Branville McCartney, leader of the DNA.
Photo: Shawn Hanna/Tribune Staff
By RICARDO WELLS
Tribune Staff Reporter
DEMOCRATIC National Alliance (DNA) Leader Branville McCartney yesterday alleged that the Progressive Liberal Party (PLP) was aiming to benefit from discrepancies highlighted in the current voter register, claiming that the party was notorious for its attempts to “steal elections” in the past.
Mr McCartney’s comments came after a local newspaper reported hundreds of discrepancies in the current voter register.
The report noted that there were voters who were permitted to register multiple times and several cases of voters registered with dates of birth from the 1700s and 1800s. Parliamentary Commissioner Sherlyn Hall has said some of these discrepancies are due to human error and pledged to have the register corrected before the general election, which will be held in early May.
When questioned about this, Mr McCartney alleged: “The PLP is known to steal or try to steal elections. We know that as fact. The PLP, they have realised that they are losing this race. They are coming third as we speak.”
Mr McCartney warned that public must remain vigilant on the matter. He said his party has already encountered similar discrepancies over the course of its campaign.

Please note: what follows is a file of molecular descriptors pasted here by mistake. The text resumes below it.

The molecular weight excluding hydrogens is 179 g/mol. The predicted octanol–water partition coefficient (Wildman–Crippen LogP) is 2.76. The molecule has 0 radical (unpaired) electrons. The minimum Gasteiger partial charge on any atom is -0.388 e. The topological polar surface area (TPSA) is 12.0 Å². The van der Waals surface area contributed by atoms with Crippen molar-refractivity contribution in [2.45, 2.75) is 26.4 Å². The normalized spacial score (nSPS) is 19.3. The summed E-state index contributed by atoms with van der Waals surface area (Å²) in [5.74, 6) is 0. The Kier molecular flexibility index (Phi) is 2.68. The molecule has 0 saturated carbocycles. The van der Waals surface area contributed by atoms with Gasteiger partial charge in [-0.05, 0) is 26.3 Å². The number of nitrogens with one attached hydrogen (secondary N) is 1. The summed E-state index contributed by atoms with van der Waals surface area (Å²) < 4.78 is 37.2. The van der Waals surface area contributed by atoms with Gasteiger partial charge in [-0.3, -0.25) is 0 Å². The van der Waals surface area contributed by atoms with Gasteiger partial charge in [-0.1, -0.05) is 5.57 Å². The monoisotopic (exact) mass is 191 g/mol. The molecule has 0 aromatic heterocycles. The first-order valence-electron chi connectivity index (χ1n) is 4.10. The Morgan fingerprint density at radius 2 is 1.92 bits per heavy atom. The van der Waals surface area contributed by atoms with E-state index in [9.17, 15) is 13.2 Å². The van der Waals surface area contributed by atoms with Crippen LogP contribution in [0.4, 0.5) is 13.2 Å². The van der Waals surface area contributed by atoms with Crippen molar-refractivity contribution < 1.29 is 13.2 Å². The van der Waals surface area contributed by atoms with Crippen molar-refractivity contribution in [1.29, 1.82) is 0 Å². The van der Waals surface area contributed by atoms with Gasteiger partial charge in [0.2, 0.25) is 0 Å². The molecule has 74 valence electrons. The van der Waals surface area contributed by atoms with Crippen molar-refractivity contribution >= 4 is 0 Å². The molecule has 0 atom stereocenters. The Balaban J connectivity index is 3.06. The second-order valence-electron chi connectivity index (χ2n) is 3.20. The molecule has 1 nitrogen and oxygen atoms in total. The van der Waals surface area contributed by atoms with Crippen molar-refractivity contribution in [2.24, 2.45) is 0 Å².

“Just (Tuesday) night, we had persons in one house living in different polling divisions. This ain’t no street in between; same house, not couple of houses in the yard; same house, same bed. It is a mess.
“So we need to be very vigilant. We need to ensure that when we go door-to-door that we check, and any discrepancies, we must make it known. The PLP, they are known to try and steal elections, and they are good at it.”
Mr McCartney said the issues now being uncovered were matters he and DNA Deputy Leader Chris Mortimer pointed out in 2015. He said he and Mr Mortimer raised these concerns years ago with Parliamentary Registration Department officials.
“The newspapers, for whatever reason, decided to put it on page seven. This is what you get now,” he said.
Mr McCartney maintained that if elected, his party would implement fixed election dates, fixed constituencies and campaign finance laws.
Additionally, Mr McCartney predicted that “undecided, youth voters between the ages 18 to 35” would be the deciding voting bloc in the upcoming general election.He said the DNA was winning over this demographic as the campaign continues.
“More persons are undecided than supporting the different parties and many of them are the youth,” said Mr McCartney. “We’ve been campaigning recently, over the last few months, and have been attracting the youths. They want change.”
Mr McCartney was speaking at a press conference called to present his party’s shadow Cabinet.